Liver function tests and functional tests of liver, ultrasound, biopsy
Liver Function Tests (LFT’s) These tests can be used to • detect the presence of liver disease • distinguish among different types of liver disorders • gauge the extent of known liver damage • follow the response to treatment. Liver tests have shortcomings • They can be normal in patients with serious liver disease and abnormal in patients with diseases that do not affect the liver • Liver tests rarely suggest a specific diagnosis; rather, they suggest a general category of liver disease, such as hepatocellular or cholestatic, and will help to decide whether the disease is acute or chronic
The Battery of Blood Tests • To increase both the sensitivity and the specificity of laboratory tests in the detection of liver disease, it is best to use them as a battery. • Those tests usually employed in clinical practice include: • bilirubin • Aminotransferases (ALT and AST) • alkaline phosphatase • Albumin • +/- prothrombin time • When more than one of these tests provide abnormal findings, or the findings are persistently abnormal on serial determinations, the probability of liver disease is high. • When all test results are normal, the probability of missing occult liver disease is low.
Our Patients Results • Albumin = 36 g/l (Ref range 35-45 g/l)Bilirubin(Total) = 38 umol/l (Ref range 0-17 umol/l)AlkP = 142 Units/l (Ref range 35-100 Units/l)GGT = 240 Units/l (Ref range 0-50 Units/l)ALT = 85 Units/l (Ref range 0-35 Units/l)AST = 160 Units/l (Ref range 0-42 Units/l) • Coagulation profile:Prothrombin time = 14 sec (Ref range 8-13s)APTT = 40 sec (Ref range 25-38s)Plasma Fibrinogen = 3.3 g/l (Ref range 1.5-4.0 g/L)
Whats What??? Enzymes that reflect damage to Hepatocytes: • Serum Aspartate aminotransferase (AST) • Serum alanine aminotransferase (ALT) • Serum lactate dehydrogenase (LDH) All cytosolic heptocellular enzymes. ie increase in blood indicates damage or death of hepatocytes ALT is the more specific to the liver The pattern of the aminotransferase elevation can be helpful diagnostically. In most acute hepatocellular disorders, the ALT is higher than or equal to the AST. An AST:ALT ratio > 2:1 is suggestive while a ratio > 3:1 is highly suggestive of alcoholic liver disease. The AST in alcoholic liver disease is rarely >300 U/L and the ALT is often normal. A low level of ALT in the serum is due to an alcohol-induced deficiency of pyridoxal phosphate.
Enzymes that Reflect damage to Bile Canaliculi: • alkaline phosphatase • 5'-nucleotidase • -glutamyl transpeptidase (GGT) Alkaline phosphatase can be elevated in many other conditions. GGT is not specific for cholestasis, also can reflect hepatocyte damage. In combination raised GGT can help determine if raised alkaline phosphatase elevations are due to liver disease Alkaline phosphatase and 5'-nucleotidase are found in or near the bile canalicular membrane of hepatocytes, while GGT is located in the endoplasmic reticulum and in bile duct epithelial cells. Reflecting its more diffuse localization in the liver, GGT elevation in serum is less specific for cholestasis than are elevations of alkaline phosphatase or 5'-nucleotidase.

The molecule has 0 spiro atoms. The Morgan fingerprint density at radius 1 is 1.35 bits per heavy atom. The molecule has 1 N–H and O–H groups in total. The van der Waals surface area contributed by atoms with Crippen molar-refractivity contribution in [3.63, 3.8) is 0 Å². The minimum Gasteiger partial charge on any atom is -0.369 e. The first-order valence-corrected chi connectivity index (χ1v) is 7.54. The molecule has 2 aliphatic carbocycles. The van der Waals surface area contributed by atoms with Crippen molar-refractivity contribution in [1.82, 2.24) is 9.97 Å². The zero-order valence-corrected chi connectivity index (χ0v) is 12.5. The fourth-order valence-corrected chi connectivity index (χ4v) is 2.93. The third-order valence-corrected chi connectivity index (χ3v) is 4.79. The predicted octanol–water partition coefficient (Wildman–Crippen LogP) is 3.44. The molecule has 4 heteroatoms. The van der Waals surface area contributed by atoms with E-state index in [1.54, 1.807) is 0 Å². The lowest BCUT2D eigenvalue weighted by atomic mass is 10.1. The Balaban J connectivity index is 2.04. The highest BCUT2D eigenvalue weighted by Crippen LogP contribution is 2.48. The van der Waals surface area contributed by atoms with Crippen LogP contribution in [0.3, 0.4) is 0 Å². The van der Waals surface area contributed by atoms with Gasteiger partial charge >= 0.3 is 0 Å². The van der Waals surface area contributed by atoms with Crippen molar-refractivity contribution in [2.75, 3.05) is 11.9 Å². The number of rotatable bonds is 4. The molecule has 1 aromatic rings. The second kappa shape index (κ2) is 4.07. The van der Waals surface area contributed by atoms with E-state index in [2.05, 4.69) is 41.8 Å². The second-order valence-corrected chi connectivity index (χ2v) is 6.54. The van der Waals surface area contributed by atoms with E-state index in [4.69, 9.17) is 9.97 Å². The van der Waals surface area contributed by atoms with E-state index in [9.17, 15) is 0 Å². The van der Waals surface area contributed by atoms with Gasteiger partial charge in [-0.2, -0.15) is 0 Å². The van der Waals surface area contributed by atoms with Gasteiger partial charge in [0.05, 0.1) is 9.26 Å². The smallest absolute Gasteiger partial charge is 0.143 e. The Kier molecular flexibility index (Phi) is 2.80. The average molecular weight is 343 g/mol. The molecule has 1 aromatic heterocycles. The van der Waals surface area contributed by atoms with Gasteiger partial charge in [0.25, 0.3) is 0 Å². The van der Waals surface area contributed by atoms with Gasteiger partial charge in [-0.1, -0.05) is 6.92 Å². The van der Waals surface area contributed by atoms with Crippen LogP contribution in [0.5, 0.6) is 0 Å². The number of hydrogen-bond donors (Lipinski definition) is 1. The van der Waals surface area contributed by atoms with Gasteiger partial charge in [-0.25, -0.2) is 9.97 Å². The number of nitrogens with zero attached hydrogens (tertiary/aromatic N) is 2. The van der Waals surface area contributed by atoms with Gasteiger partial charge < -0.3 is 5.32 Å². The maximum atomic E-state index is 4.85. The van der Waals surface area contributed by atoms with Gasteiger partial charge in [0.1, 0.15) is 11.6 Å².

Indicators of biliary excretory function: • Serum Bilirubin • Total (conjugated and unconjugated) • Direct: conjugated • Urine Bilirubin
Indicators of Hepatocyte Function: • Proteins secreted into blood • Serum albumin • Clotting factors ( prothrombin time) Serum albumin is synthesized exclusively by hepatocytes. Because of this slow turnover, the serum albumin is not a good indicator of acute or mild hepatic dysfunction; only minimal changes in the serum albumin are seen in acute liver conditions such as viral hepatitis, drug-related hepatoxicity, and obstructive jaundice. Hypoalbuminemia is more common in chronic liver disorders such as cirrhosis and usually reflects severe liver damage and decreased albumin synthesis. albumin levels < 3 g/dL should raise the possibility of chronic liver disease With the exception of factor VIII, the blood clotting factors are made exclusively in hepatocytes. Their serum half-lives are much shorter than albumin, ranging from 6 h for factor VII to 5 days for fibrinogen. Because of their rapid turnover, measurement of the clotting factors is the single best acute measure of hepatic synthetic function and helpful in both the diagnosis and assessing the prognosis of acute parenchymal liver disease. Useful for this purpose is the serum prothrombin time, which collectively measures factors II, V, VII, and X. Biosynthesis of factors II, VII, IX, and X depends on vitamin K. The prothrombin time may be elevated in hepatitis and cirrhosis as well as in disorders that lead to vitamin K deficiency such as obstructive jaundice or fat malabsorption of any kind.